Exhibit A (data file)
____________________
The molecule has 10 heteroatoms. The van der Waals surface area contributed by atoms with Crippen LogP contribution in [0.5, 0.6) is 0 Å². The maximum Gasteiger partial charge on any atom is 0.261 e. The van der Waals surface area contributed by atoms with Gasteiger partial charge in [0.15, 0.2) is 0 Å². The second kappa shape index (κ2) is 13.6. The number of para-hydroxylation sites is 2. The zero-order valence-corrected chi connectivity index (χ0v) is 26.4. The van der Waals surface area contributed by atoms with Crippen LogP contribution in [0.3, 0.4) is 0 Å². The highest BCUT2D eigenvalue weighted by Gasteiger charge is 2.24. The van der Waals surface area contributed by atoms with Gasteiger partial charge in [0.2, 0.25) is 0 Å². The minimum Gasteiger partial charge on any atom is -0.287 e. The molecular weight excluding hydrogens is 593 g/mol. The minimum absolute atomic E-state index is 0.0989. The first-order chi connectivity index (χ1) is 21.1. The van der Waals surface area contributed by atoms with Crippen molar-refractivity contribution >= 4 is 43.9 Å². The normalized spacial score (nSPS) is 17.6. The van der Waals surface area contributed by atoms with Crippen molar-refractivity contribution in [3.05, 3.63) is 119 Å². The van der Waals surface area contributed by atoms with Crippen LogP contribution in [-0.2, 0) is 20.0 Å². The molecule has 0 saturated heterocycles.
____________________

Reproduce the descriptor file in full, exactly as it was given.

The molecule has 10 heteroatoms. The van der Waals surface area contributed by atoms with Crippen LogP contribution in [0.5, 0.6) is 0 Å². The maximum Gasteiger partial charge on any atom is 0.261 e. The van der Waals surface area contributed by atoms with Gasteiger partial charge in [0.15, 0.2) is 0 Å². The second kappa shape index (κ2) is 13.6. The number of para-hydroxylation sites is 2. The zero-order valence-corrected chi connectivity index (χ0v) is 26.4. The van der Waals surface area contributed by atoms with Crippen LogP contribution in [0.3, 0.4) is 0 Å². The highest BCUT2D eigenvalue weighted by Gasteiger charge is 2.24. The van der Waals surface area contributed by atoms with Gasteiger partial charge in [0.2, 0.25) is 0 Å². The minimum Gasteiger partial charge on any atom is -0.287 e. The molecular weight excluding hydrogens is 593 g/mol. The minimum absolute atomic E-state index is 0.0989. The first-order chi connectivity index (χ1) is 21.1. The van der Waals surface area contributed by atoms with Crippen molar-refractivity contribution >= 4 is 43.9 Å². The normalized spacial score (nSPS) is 17.6. The van der Waals surface area contributed by atoms with Crippen molar-refractivity contribution in [3.05, 3.63) is 119 Å². The van der Waals surface area contributed by atoms with Crippen LogP contribution in [-0.2, 0) is 20.0 Å². The molecule has 0 saturated heterocycles.